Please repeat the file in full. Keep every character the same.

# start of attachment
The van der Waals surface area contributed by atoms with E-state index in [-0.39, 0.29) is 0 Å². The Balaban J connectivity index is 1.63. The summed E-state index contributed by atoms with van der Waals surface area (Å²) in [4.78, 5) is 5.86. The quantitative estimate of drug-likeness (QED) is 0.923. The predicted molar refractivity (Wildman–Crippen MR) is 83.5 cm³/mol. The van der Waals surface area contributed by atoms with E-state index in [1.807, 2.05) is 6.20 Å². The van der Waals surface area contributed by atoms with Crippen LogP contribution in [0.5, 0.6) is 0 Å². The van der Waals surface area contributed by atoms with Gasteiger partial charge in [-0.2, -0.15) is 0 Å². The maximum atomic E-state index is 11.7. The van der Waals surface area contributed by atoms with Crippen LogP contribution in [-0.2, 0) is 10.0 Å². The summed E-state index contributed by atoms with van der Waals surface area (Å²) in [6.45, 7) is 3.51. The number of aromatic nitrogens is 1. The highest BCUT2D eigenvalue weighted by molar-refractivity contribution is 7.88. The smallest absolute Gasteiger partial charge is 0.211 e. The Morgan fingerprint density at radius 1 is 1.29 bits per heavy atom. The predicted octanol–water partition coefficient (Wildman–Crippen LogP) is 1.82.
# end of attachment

The van der Waals surface area contributed by atoms with E-state index in [-0.39, 0.29) is 0 Å². The Balaban J connectivity index is 1.63. The summed E-state index contributed by atoms with van der Waals surface area (Å²) in [4.78, 5) is 5.86. The quantitative estimate of drug-likeness (QED) is 0.923. The predicted molar refractivity (Wildman–Crippen MR) is 83.5 cm³/mol. The van der Waals surface area contributed by atoms with E-state index in [1.807, 2.05) is 6.20 Å². The van der Waals surface area contributed by atoms with Crippen LogP contribution in [0.5, 0.6) is 0 Å². The van der Waals surface area contributed by atoms with Gasteiger partial charge in [-0.2, -0.15) is 0 Å². The maximum atomic E-state index is 11.7. The van der Waals surface area contributed by atoms with Crippen LogP contribution in [-0.2, 0) is 10.0 Å². The summed E-state index contributed by atoms with van der Waals surface area (Å²) in [6.45, 7) is 3.51. The number of aromatic nitrogens is 1. The highest BCUT2D eigenvalue weighted by molar-refractivity contribution is 7.88. The smallest absolute Gasteiger partial charge is 0.211 e. The Morgan fingerprint density at radius 1 is 1.29 bits per heavy atom. The predicted octanol–water partition coefficient (Wildman–Crippen LogP) is 1.82.